In general aviation, it used to be that pilots with a couple hundred hours were the safest -- enough experience, but not so much as to become complacent. Modern electronics, are, for the most part incredibly reliable, fostering complacency, I think. I was aware, back then, that the Fokker's autopilot could fly a better approach than I could, and having it fly the approach allowed me to do the other stuff that had to be done with less distraction. (All this in the simulator -- I did not have a ATP certificate. )

The charts in use for approach are just the approach plates, which are schematics.

On this one, it is obvious that there is the potential for landing where it is too wet for wheels, but the hills do not jump out at you. Any instrument rated pilot can quickly tell you the height of the high things in the area, but there is a remoteness and metaphorical nature these charts that seems to me to make mistakes possible that would be nearly impossible if the pilot were looking out the windows through clear air.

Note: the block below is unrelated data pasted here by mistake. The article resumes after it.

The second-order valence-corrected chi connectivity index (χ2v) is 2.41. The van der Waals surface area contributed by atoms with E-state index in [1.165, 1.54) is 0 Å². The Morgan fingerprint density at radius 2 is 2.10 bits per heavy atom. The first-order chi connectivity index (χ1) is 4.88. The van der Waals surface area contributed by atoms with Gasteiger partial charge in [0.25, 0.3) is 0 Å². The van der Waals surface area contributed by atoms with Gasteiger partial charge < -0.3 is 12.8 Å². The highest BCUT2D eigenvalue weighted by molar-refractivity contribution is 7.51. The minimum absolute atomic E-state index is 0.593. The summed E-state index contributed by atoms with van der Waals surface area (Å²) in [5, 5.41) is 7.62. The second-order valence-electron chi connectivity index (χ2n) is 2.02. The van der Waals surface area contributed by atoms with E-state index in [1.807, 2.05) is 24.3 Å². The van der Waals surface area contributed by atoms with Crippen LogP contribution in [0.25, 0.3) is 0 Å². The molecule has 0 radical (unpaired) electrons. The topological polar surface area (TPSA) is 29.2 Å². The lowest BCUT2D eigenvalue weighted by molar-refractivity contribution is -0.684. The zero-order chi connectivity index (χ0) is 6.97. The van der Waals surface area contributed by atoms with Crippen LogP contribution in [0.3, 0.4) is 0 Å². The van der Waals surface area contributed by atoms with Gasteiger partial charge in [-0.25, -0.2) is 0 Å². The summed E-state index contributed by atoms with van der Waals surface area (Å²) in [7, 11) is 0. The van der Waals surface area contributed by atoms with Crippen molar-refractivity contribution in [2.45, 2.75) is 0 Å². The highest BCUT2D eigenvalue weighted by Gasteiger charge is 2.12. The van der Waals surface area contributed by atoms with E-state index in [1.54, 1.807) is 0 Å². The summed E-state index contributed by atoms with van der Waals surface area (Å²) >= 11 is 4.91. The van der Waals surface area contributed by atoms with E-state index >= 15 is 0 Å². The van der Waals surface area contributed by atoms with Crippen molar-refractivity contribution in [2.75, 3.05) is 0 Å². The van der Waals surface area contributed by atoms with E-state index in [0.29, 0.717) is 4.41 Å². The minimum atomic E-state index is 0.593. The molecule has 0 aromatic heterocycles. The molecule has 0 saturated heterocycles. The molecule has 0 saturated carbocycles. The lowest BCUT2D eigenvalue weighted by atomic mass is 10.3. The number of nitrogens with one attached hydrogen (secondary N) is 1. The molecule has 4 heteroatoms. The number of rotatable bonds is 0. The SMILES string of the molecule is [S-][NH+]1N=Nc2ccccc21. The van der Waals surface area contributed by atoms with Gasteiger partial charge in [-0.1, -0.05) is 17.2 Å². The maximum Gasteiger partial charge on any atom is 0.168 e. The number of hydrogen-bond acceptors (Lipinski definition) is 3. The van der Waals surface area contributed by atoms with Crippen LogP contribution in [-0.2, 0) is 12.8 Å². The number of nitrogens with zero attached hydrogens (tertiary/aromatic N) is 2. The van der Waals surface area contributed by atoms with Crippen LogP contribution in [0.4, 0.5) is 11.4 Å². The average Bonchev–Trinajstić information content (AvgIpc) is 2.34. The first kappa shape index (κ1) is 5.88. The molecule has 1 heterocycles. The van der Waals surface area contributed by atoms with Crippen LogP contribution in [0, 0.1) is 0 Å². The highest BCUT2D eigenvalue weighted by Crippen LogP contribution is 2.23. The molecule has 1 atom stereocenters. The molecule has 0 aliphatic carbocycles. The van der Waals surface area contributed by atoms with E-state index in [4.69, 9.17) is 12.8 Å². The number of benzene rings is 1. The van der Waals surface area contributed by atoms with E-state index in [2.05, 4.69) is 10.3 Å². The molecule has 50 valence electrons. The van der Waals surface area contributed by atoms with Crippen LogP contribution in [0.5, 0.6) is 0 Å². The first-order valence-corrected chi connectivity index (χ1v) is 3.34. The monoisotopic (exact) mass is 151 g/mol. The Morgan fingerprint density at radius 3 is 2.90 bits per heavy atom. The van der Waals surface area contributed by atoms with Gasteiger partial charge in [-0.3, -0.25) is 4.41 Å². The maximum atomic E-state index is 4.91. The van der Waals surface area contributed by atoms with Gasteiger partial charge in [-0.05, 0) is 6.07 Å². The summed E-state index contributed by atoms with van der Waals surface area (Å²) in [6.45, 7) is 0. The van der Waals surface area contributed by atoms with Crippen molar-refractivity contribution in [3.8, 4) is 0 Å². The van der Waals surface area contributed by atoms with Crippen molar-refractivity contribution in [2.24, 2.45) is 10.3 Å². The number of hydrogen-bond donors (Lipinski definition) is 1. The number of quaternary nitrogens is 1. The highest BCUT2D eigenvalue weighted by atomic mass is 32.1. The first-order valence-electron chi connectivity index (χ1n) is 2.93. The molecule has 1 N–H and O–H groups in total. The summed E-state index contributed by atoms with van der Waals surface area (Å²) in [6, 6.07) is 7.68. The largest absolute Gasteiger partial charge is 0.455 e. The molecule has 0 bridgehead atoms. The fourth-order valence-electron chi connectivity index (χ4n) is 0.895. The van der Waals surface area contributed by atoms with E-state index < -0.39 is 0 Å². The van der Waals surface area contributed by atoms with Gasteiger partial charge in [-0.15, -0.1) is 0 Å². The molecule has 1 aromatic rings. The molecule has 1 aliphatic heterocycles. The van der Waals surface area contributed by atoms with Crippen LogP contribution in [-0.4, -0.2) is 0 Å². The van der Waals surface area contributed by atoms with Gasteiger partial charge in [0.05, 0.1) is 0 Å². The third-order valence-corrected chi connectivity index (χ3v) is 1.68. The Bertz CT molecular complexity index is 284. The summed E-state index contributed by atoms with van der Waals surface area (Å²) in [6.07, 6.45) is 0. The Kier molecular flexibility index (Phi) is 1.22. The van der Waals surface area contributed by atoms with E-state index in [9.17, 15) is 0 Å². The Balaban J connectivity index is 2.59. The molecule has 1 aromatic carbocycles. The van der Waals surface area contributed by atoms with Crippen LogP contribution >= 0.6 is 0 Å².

I haven't followed this stuff for a long time, but it seems that a display that shows a real time 3D dynamic model of actual terrain would be useful. This seems like a no-brainer -- so maybe it already exists -- but if so, how do pilots manage to miss runways?

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#14
In reply to #13

Re: Another One Flies Itself Into the Ground

08/19/2013 3:51 PM

Thanks for the input.

We'll find out more as the days go by.

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#10
In reply to #6

Re: Another One Flies Itself Into the Ground

08/18/2013 9:36 PM